Most prostate cancer deaths are due to failed treatment response or to metastasis, particularly to bone. We have been studying the mechanisms responsible for treatment failure using genetically-engineered mouse models (GEMMs) that recapitulate key features of advanced prostate cancer, including castration-resistant prostate cancer (CRPC) and aggressive-variant CRPC with neuroendocrine differentiation (CRPC-NE), and that develop highly penetrant metastatic prostate cancer including to bone, which is the primary site of metastasis in humans. Using novel cross-species computational approaches, we have shown that the mechanisms underlying disease progression in these GEMMs are conserved with human prostate cancer, while drug response in GEMMs can be predictive of drug response in humans. Among our major findings, we have shown that GEMMs based on combined loss-of-function of Pten and p53 (NPp53), which are frequently co-mutated in human CRPC, model key phenotypic and molecular features of treatment-induced aggressive variant CRPC. Not only do these NPp53 mice fail to respond to treatment with anti-androgens, treatment actually accelerates disease progression, which we have called exceptional non-responders. Furthermore, we have shown that the treatment-induced neuroendocrine phenotype (CRPC-NE) of these exceptional non-responders is related to lineage plasticity. Thus, our proposed studies will test the hypotheses that: (i) co-clinical analyses of GEMMs and human prostate cancer can elucidate biological and molecular mechanisms of drug response, and (ii) lineage plasticity is an important novel mechanism of drug resistance.
In Aim 1 we will perform co-clinical investigations capitalizing on our GEMMs that model key aspects of advanced prostate cancer, and complemented with analyses of human prostate cancer organoid models. We will evaluate the efficacy of clinically-relevant drugs and drug combinations, focusing on those that: (a) counteract cellular plasticity associated with treatment resistance in CRPC; and (b) target bone metastasis.
In Aim 2, we will investigate molecular mechanisms of drug response leveraging our genome-wide regulatory networks that enable cross-species integration between data from GEMMs and human prostate cancer. We will focus on identifying ?treatment response regulators? that inform on response to: (i) lineage plasticity and/or (ii) bone metastasis.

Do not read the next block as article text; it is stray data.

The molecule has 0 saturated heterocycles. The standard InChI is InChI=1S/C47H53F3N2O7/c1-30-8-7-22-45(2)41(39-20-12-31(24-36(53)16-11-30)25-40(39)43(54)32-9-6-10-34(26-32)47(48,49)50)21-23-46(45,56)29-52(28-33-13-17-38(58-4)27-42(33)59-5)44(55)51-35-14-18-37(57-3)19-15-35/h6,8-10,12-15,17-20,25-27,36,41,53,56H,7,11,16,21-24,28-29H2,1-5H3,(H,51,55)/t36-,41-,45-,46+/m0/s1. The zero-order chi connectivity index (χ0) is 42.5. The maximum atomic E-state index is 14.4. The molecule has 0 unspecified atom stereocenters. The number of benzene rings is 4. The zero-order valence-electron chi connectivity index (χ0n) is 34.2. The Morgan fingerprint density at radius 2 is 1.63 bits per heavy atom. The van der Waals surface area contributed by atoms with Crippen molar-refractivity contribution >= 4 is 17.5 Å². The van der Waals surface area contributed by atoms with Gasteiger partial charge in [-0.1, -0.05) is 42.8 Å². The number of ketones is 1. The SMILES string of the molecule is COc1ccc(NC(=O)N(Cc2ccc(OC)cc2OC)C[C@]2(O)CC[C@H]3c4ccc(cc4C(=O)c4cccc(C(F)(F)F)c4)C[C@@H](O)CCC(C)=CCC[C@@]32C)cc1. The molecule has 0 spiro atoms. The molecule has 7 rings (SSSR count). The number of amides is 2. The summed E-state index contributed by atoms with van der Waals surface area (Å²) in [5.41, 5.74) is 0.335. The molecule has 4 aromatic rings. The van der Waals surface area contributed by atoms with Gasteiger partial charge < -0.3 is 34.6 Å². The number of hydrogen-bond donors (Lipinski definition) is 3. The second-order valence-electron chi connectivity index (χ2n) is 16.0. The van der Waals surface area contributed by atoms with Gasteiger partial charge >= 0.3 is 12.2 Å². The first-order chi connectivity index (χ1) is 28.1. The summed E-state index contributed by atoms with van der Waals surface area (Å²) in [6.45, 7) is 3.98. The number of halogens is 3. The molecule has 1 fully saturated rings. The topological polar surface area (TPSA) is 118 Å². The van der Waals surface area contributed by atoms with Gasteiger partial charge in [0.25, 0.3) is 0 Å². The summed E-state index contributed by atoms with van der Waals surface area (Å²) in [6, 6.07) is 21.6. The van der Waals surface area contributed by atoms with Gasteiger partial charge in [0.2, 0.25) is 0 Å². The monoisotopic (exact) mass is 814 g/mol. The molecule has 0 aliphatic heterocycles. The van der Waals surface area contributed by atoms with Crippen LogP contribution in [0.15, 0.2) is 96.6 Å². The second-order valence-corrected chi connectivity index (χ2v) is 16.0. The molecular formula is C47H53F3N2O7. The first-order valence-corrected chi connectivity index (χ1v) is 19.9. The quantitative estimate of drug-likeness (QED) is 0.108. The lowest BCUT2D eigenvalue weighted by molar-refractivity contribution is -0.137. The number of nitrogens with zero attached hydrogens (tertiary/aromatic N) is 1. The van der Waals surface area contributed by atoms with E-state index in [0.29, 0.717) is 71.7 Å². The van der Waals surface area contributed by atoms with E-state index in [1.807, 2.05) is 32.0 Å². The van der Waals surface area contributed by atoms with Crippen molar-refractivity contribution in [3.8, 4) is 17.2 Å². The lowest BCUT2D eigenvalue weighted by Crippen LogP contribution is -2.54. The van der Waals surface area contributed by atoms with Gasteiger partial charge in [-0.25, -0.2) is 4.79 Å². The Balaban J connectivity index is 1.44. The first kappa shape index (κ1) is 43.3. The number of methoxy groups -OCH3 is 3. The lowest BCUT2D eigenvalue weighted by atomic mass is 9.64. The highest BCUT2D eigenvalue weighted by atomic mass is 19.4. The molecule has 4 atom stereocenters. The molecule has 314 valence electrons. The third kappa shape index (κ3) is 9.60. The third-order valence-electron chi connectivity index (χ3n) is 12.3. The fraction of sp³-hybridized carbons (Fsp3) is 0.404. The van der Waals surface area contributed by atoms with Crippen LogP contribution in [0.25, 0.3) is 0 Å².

In Aim 3 we will identify novel drivers of advanced prostate cancer using a forward genetic screening approach. Toward this end, we have undertaken a genetic screen utilizing the Sleeping Beauty (SB) murine transposon-based system, and have shown that mice harboring the activated transposon display accelerated lethal prostate cancer phenotypes. Taken together, the successful implementation of these Aims will identify tumor contexts that are responsive to drug treatment and molecular mechanisms of drug response, and will identify new targets for intervention.
Despite recent advances in new treatments, most men with advanced prostate cancer succumb to the disease. The major causes of prostate cancer deaths are due to failed response to treatment and metastasis, particularly to bone. Our proposal takes an innovative approach to address these clinical challenges by studying treatment response in the whole organism using genetically-engineered mouse models (GEMMs) with validation to human prostate cancer, in order to optimize drugs/drug combinations for: (1) treatment-induced aggressive castration-resistant prostate cancer; and (2) lethal bone metastasis.
|Arriaga, Juan M; Abate-Shen, Cory (2018) Genetically Engineered Mouse Models of Prostate Cancer in the Postgenomic Era. Cold Spring Harb Perspect Med :|
|Abate-Shen, Cory (2018) Prostate Cancer Metastasis - Fueled by Fat? N Engl J Med 378:1643-1645|
|Le Magnen, Clémentine; Shen, Michael M; Abate-Shen, Cory (2018) Lineage Plasticity in Cancer Progression and Treatment. Annu Rev Cancer Biol 2:271-289|
|Dutta, Aditya; Panja, Sukanya; Virk, Renu K et al. (2017) Co-clinical Analysis of a Genetically Engineered Mouse Model and Human Prostate Cancer Reveals Significance of NKX3.1 Expression for Response to 5?-reductase Inhibition. Eur Urol 72:499-506|
|Zou, Min; Toivanen, Roxanne; Mitrofanova, Antonina et al. (2017) Transdifferentiation as a Mechanism of Treatment Resistance in a Mouse Model of Castration-Resistant Prostate Cancer. Cancer Discov 7:736-749|
|Dutta, Aditya; Le Magnen, Clémentine; Mitrofanova, Antonina et al. (2016) Identification of an NKX3.1-G9a-UTY transcriptional regulatory network that controls prostate differentiation. Science 352:1576-80|
|Le Magnen, Clémentine; Dutta, Aditya; Abate-Shen, Cory (2016) Optimizing mouse models for precision cancer prevention. Nat Rev Cancer 16:187-96|
|Santanam, Urmila; Banach-Petrosky, Whitney; Abate-Shen, Cory et al. (2016) Atg7 cooperates with Pten loss to drive prostate cancer tumor growth. Genes Dev 30:399-407|
|Goodwin, Jonathan F; Kothari, Vishal; Drake, Justin M et al. (2015) DNA-PKcs-Mediated Transcriptional Regulation Drives Prostate Cancer Progression and Metastasis. Cancer Cell 28:97-113|
|Mitrofanova, Antonina; Aytes, Alvaro; Zou, Min et al. (2015) Predicting Drug Response in Human Prostate Cancer from Preclinical Analysis of In Vivo Mouse Models. Cell Rep 12:2060-71|
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